Graded on a Curve:
Thee Oh Sees,
Floating Coffin

Thee Oh Sees have a lot of records out, but those new to the band shouldn’t feel daunted by the high number of choices that comprise their impressive body of work. Please don’t worry about where to best dip that introductory toe; just strip down and jump right in. A great place to start would be with their new one Floating Coffin. It finds them largely in unabashed rocking mode, and after repeated spins it connects as their most approachable and quite possibly their finest record to date.

Since solidifying under the name The Oh Sees in 2008, the San Francisco based band has issued seven full-length albums of original material and a 2LP compilation Singles Vol. 1 & 2 amongst other releases of varying shapes and sizes. This has gained them a reputation for prolificacy. It’s an assessment that’s pretty accurate, but the stability of their moniker and the consistency of lineup that came with it also brought an adjustment in style, the group targeting a sound that can perhaps be best described as heavy and expansive garage.

Bluntly, the type of sweet gravy The Oh Sees have been cooking up is best concocted without any unnecessary fussing over the ingredients or needless delay in offering it to the masses for consumption. Busy beavers they certainly are, but it’s not like the band are giving Robert Pollard a run for his money in the Confounding Accumulation of Output Department.

Plus, with each new release The Oh Sees slip a little bit further away from their early summarization as the project of the guy that was in The Coachwhips and Pink and Brown. Indeed, part of the current band’s rep for productivity kinda stems from John Dwyer’s former participation in roughly a dozen outfits (others included The Hospitals, Burmese, Zeigenbock Kopf, and Sword + Sandals), an insurmountable spurt of activity that began in the late ‘90s.

Another of Dwyer’s bits of business, dating all the way back to 1997, was called Orinoka Crash Suite. That got shortened to OCS and then expanded to The Ohsees. There were also moments utilizing The Oh Sees and apparently Orange County Sound. The material released under this shifting banner (at least what I’ve been able to wrap my ears around) lands squarely in the arena of left-field home recording.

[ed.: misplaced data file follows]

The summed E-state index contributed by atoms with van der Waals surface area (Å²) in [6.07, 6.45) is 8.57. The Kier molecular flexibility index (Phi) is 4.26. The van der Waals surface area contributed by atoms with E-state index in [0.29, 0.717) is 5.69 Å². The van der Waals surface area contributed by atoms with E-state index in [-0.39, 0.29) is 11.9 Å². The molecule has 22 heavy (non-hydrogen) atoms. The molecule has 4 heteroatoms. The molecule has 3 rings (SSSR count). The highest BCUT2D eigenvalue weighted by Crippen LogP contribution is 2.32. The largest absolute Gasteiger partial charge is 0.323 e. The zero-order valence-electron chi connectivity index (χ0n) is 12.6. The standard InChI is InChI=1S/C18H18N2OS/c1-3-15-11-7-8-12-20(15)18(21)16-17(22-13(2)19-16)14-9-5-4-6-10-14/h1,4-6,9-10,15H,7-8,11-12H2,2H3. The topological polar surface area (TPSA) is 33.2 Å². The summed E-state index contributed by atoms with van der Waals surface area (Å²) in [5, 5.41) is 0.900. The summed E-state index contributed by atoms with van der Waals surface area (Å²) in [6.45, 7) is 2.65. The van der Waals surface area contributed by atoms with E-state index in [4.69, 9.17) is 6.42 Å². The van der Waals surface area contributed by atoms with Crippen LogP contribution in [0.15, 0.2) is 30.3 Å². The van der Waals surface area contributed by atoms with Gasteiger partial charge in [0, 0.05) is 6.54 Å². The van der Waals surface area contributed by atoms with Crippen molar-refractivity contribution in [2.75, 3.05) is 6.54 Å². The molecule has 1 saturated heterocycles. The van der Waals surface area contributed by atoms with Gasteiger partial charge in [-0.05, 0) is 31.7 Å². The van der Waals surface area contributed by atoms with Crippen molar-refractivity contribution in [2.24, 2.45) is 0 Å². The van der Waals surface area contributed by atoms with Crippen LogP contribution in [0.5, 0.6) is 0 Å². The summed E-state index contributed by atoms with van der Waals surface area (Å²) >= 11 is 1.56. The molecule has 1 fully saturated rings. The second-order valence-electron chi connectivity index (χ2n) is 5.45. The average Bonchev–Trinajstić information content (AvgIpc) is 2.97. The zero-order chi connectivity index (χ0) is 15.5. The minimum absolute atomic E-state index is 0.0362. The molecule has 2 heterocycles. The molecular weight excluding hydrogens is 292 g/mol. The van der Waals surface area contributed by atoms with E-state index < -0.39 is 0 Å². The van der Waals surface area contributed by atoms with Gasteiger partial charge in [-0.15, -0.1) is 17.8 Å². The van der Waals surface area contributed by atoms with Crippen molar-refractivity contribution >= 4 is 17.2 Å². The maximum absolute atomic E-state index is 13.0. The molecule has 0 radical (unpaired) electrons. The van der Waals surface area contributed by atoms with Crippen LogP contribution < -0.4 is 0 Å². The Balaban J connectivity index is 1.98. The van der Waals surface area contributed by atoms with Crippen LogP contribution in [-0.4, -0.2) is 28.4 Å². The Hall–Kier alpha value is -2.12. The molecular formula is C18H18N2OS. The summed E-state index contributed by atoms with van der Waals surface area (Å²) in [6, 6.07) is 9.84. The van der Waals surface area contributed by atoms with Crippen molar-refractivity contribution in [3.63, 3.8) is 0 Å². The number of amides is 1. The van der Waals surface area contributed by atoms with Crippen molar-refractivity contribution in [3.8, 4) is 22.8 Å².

2006’s The Cool Death of Island Raiders gives off strong vibes of outsider psyche-folk with lo-fi experimental touches and even occasional hints of The Shaggs, and the following year’s Sucks Blood is made up of very similar stuff.

But all this is a different kettle of trout from the forward motion The Oh Sees throw down. Or so it might seem. Stories abound over their ability to turn a packed club inside out (never have I witnessed this with my own being, but various YouTube clips do bear witness to this claim), yet the records possess an acumen that’s a cut above the norm for raucous, non-retro garage.

So it’s unsurprising that a big hunk of Thee Oh Sees’ discography post-’08 found a home on the In the Red record label, that imprint being one of the USA’s finest in delivering smart bashing to interested parties. However, the LP that properly kicked-off the current manifestation of the band, The Master’s Bedroom is Worth Spending a Night In, was waxed-up by Castle Face Records, home of their Bay Area compadre Ty Segall.

Floating Coffin finds The Oh Sees returning to Castle Face after five slabs for In the Red. The sound of the new record finds them at their most cohesively (and forebodingly) rocking, and is a fine diversion from last year’s excellent, if at times quite melodious, Putrifiers II.

As they’ve been trucking along at such an active clip, the group have strengthened and widened their template, managing to integrate some of Dwyer’s earlier outsider tendencies into the stew without any evolutionary friction. Never have they come off as normal, which means they could throw an oddball curve like 2011’s Castlemania into the mix without disturbing their growing fan base. Upon consideration, that’s quite an impressive feat for a band that’s generally tagged as garage.

Dwyer’s an unrepentant ‘60s guy, but any nods he makes toward paisley or foofery are matched with the teeth-gnashing presence of strychnine. And when he draws on Nuggets, it often comes through the tougher, stranger material of that tradition like the 13th Floor Elevators. A thread of sincere psychedelia runs through the Thee Oh Sees work, but it’s an uneasy one, their sound as invested in Krautrock as it is in the rougher outbound strains found in their home city’s Ballroom-era.

And Dwyer’s been the dominant presence, though as stated previously, the solidity of collaborators has greatly increased their impact as a band. A big part of the reason is keyboardist/vocalist Brigid Dawson, her involvement with Dwyer surfacing as far back as Sucks Blood. The way the pair alternates vocal duties has become one of Thee Oh Sees most endearing qualities.